The international trade in primates for research is a global industry that involves misery, suffering and death on a massive scale. Thousands of monkeys are trapped in the wild, ripped from their family groups and native habitats; others are bred in captivity, usually under factory farmed conditions. The capture and confinement of such primates causes anxiety and stress.
Transportation by air serves only to exacerbate these problems and contributes to further suffering. Primates destined for the research industry are usually packed into small wooden crates (often too small to allow them to stand up) and travel as cargo, predominantly on passenger air flights to destinations around the world. In addition to the cramped conditions, the monkeys may have to endure delays, inadequate ventilation, noise and extreme temperature fluctuations as they are shipped on extremely long journeys to research laboratories across the world.
The BUAV has led the international campaign calling on airlines to stop transporting primates destined for the research industry, an issue of strong public interest. In recent years, an increasing number of airlines have taken the decision to dissociate themselves from the cruelty and suffering that are intrinsic to the trade in primates. These include British Airways, United Airlines, Virgin Atlantic, Northwest Airlines, Qantas Airways, South African Airways, Delta Airlines, Eva Air and China Airlines. Air Canada is one of only a small number of passenger airlines that continues to be involved in this grim business.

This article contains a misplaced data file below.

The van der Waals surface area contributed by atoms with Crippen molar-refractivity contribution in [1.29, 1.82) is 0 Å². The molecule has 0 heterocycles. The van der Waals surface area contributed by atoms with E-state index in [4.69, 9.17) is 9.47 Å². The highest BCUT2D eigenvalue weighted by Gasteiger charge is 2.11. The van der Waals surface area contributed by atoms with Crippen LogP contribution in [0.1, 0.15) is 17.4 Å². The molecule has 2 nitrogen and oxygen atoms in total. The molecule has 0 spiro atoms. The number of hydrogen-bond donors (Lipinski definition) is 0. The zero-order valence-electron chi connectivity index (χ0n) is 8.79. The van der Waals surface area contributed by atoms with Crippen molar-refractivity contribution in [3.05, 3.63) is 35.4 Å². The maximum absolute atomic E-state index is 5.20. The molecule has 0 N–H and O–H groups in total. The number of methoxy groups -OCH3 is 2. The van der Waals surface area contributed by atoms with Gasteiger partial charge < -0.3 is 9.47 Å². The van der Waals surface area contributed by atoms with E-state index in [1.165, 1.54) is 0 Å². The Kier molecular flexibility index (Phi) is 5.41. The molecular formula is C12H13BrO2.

Companies/laboratories known to import primates include: LAB Research Inc, ITR Canada, Charles-River Montreal, McGill University and the University of Montreal.
more information on the transportation of primates: http://www.buav.org/our-campaigns/primate-campaign/primate-cargo-cruelty
 Air Canada claims that it must comply with a 1998 ruling made by the Canadian Transportation Agency (CTA). However, in the past Air Canada has made a decision to discontinue the transportation of beagles destined for research laboratories following complaints from its passengers.